Investigators describe an almost Shakespearean tragedy. As CBS News Correspondent Joie Chen reports, popular high school senior Benjamin Vassiliev was allegedly poisoned by a friend who viewed the victim as a rival for a girl's affections.
But police say 18-year-old Ryan Furlough obtained the cyanide he used to kill his friend from a very modern source.
"Apparently this young man was able to obtain them over the Internet. So they are not illegal. They are used for things like rat poison and other things," explains Sherry Llewellyn, Howard County Police spokesperson.
Vassiliev was allegedly poisoned at Furlough's home, where he drank a Vanilla Coke spiked with cyanide, police say.
The suspect told police he used his "mother's credit card" and the "internet" to buy a small amount of potassium cyanide from a chemical supplier in Kentucky.
The company's motto: "We sell any amount of any chemical to industry, to schools and to individuals."
And there's nothing illegal about buying cyanide -- or other potentially lethal chemicals this way.
But some insist there is no constitutional right to buy poisons and call for a review of how dangerous chemicals are bought and sold.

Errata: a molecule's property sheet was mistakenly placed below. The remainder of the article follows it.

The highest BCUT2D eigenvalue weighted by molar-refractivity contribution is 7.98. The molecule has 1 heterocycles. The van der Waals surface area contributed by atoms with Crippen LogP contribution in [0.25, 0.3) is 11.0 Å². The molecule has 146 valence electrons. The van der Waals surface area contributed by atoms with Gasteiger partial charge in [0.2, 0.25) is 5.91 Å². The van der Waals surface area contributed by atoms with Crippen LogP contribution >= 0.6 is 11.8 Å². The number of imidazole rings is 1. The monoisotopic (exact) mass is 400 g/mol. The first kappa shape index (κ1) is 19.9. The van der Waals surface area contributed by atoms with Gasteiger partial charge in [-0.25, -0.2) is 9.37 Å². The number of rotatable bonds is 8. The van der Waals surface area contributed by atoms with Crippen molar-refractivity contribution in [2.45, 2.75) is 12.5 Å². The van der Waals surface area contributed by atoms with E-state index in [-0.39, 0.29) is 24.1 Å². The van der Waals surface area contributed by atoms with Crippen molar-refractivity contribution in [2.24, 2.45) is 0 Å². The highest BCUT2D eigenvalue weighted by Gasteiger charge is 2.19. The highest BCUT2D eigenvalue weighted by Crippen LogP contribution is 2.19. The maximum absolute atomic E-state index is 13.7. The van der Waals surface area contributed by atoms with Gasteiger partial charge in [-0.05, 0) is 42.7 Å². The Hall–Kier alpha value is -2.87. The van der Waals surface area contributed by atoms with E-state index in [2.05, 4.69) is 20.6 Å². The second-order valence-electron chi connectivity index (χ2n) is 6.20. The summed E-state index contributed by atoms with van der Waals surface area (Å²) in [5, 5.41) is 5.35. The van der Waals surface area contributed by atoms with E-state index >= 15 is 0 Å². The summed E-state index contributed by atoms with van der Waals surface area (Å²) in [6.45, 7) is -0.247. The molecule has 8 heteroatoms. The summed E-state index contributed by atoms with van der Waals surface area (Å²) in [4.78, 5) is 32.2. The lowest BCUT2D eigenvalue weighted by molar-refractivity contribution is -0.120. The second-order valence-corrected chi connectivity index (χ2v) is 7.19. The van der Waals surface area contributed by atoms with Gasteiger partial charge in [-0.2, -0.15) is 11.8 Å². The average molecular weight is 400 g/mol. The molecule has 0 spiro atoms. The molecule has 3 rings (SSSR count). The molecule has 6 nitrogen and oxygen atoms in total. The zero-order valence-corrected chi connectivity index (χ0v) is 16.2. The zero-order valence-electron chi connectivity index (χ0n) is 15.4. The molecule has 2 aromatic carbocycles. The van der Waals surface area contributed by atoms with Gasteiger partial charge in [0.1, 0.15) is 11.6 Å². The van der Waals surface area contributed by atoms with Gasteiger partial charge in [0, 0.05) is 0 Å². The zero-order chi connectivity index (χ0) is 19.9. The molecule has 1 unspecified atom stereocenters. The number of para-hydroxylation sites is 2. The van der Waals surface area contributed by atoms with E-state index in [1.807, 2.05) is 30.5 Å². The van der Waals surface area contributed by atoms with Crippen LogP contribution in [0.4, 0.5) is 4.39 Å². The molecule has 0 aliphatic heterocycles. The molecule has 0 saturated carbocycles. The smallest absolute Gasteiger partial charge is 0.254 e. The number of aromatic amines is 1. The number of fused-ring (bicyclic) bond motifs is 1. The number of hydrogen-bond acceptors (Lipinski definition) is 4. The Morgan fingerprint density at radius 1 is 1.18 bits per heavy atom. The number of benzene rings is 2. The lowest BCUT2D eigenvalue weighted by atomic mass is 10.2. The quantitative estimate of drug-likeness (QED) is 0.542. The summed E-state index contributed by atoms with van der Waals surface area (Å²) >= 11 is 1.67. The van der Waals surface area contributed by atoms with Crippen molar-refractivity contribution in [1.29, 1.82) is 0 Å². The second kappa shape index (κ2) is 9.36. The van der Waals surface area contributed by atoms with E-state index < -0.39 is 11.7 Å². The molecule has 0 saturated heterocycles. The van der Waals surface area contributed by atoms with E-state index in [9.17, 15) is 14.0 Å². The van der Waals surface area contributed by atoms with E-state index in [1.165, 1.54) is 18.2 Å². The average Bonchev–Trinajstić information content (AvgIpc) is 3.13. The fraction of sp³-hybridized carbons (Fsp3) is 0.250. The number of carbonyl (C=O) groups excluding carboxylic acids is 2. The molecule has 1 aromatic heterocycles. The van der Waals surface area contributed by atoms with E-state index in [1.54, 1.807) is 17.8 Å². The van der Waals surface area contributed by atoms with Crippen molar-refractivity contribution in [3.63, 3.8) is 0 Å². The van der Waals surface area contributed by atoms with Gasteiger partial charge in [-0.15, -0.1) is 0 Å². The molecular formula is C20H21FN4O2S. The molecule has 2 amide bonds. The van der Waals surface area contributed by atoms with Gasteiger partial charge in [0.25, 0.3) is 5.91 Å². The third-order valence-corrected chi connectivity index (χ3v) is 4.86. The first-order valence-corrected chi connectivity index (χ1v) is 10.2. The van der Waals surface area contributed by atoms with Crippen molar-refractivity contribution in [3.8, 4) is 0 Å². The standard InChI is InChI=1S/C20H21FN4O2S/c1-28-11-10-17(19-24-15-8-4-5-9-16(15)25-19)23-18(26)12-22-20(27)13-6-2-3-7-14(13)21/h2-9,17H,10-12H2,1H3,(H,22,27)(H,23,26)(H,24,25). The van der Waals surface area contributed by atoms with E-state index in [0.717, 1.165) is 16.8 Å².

"The key factor is that at some level, it is ridiculous that somebody on this simple a pretext can buy a dangeorus poison," Jim Dempsey of the Center for Democracy and Freedom tells Chen.
Readily available chemicals have been used in terror attacks before.
Timothy McVeigh's truck packed full of farm fertilizer changed lives and the landscape in Oklahoma City forever and no one was ever arrested for contaminating Tylenol bottles with cyanide.
But scientists point out that hundreds of chemicals like those used in pesticides, detergents, and even the family car could also be used to kill. How to restrict access to those potential poisons is a little like trying to put the cap back on after the genie is out of the bottle.